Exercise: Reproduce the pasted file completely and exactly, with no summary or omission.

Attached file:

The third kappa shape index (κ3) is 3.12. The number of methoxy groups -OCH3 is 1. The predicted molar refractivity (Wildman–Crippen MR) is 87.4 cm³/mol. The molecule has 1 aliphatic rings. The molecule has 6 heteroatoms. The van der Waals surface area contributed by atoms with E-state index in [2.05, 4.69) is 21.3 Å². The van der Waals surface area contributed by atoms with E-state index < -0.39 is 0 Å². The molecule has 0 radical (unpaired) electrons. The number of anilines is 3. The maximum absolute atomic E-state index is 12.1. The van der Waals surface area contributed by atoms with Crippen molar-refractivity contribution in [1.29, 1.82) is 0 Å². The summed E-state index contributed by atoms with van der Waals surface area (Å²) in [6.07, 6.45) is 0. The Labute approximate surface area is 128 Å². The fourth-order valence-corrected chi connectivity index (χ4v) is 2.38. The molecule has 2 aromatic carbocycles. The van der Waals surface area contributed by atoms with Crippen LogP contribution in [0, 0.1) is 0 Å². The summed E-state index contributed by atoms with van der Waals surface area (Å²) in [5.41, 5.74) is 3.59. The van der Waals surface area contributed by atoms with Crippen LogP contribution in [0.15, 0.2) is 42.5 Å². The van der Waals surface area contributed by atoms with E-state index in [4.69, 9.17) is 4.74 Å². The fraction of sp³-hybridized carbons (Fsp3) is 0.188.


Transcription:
The third kappa shape index (κ3) is 3.12. The number of methoxy groups -OCH3 is 1. The predicted molar refractivity (Wildman–Crippen MR) is 87.4 cm³/mol. The molecule has 1 aliphatic rings. The molecule has 6 heteroatoms. The van der Waals surface area contributed by atoms with E-state index in [2.05, 4.69) is 21.3 Å². The van der Waals surface area contributed by atoms with E-state index < -0.39 is 0 Å². The molecule has 0 radical (unpaired) electrons. The number of anilines is 3. The maximum absolute atomic E-state index is 12.1. The van der Waals surface area contributed by atoms with Crippen molar-refractivity contribution in [1.29, 1.82) is 0 Å². The summed E-state index contributed by atoms with van der Waals surface area (Å²) in [6.07, 6.45) is 0. The Labute approximate surface area is 128 Å². The fourth-order valence-corrected chi connectivity index (χ4v) is 2.38. The molecule has 2 aromatic carbocycles. The van der Waals surface area contributed by atoms with Crippen LogP contribution in [0, 0.1) is 0 Å². The summed E-state index contributed by atoms with van der Waals surface area (Å²) in [5.41, 5.74) is 3.59. The van der Waals surface area contributed by atoms with Crippen LogP contribution in [0.15, 0.2) is 42.5 Å². The van der Waals surface area contributed by atoms with E-state index in [4.69, 9.17) is 4.74 Å². The fraction of sp³-hybridized carbons (Fsp3) is 0.188.